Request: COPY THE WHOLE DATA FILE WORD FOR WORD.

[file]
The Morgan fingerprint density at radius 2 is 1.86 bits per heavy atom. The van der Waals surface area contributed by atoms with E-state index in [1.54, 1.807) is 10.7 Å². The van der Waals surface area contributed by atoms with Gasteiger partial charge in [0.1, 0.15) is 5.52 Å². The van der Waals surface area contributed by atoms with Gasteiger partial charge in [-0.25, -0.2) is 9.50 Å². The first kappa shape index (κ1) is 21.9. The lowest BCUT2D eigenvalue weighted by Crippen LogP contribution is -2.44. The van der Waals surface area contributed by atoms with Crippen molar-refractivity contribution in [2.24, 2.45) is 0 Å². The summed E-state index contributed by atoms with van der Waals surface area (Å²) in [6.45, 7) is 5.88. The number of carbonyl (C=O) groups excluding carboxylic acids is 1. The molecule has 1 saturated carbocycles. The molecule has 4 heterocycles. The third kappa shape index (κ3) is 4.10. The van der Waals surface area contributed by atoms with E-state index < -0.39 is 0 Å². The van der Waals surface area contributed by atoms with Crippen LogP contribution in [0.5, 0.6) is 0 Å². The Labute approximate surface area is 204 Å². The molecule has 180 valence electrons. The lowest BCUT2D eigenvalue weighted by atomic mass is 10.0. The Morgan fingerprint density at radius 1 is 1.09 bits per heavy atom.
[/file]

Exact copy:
The Morgan fingerprint density at radius 2 is 1.86 bits per heavy atom. The van der Waals surface area contributed by atoms with E-state index in [1.54, 1.807) is 10.7 Å². The van der Waals surface area contributed by atoms with Gasteiger partial charge in [0.1, 0.15) is 5.52 Å². The van der Waals surface area contributed by atoms with Gasteiger partial charge in [-0.25, -0.2) is 9.50 Å². The first kappa shape index (κ1) is 21.9. The lowest BCUT2D eigenvalue weighted by Crippen LogP contribution is -2.44. The van der Waals surface area contributed by atoms with Crippen molar-refractivity contribution in [2.24, 2.45) is 0 Å². The summed E-state index contributed by atoms with van der Waals surface area (Å²) in [6.45, 7) is 5.88. The number of carbonyl (C=O) groups excluding carboxylic acids is 1. The molecule has 1 saturated carbocycles. The molecule has 4 heterocycles. The third kappa shape index (κ3) is 4.10. The van der Waals surface area contributed by atoms with E-state index < -0.39 is 0 Å². The van der Waals surface area contributed by atoms with Crippen LogP contribution in [0.5, 0.6) is 0 Å². The Labute approximate surface area is 204 Å². The molecule has 180 valence electrons. The lowest BCUT2D eigenvalue weighted by atomic mass is 10.0. The Morgan fingerprint density at radius 1 is 1.09 bits per heavy atom.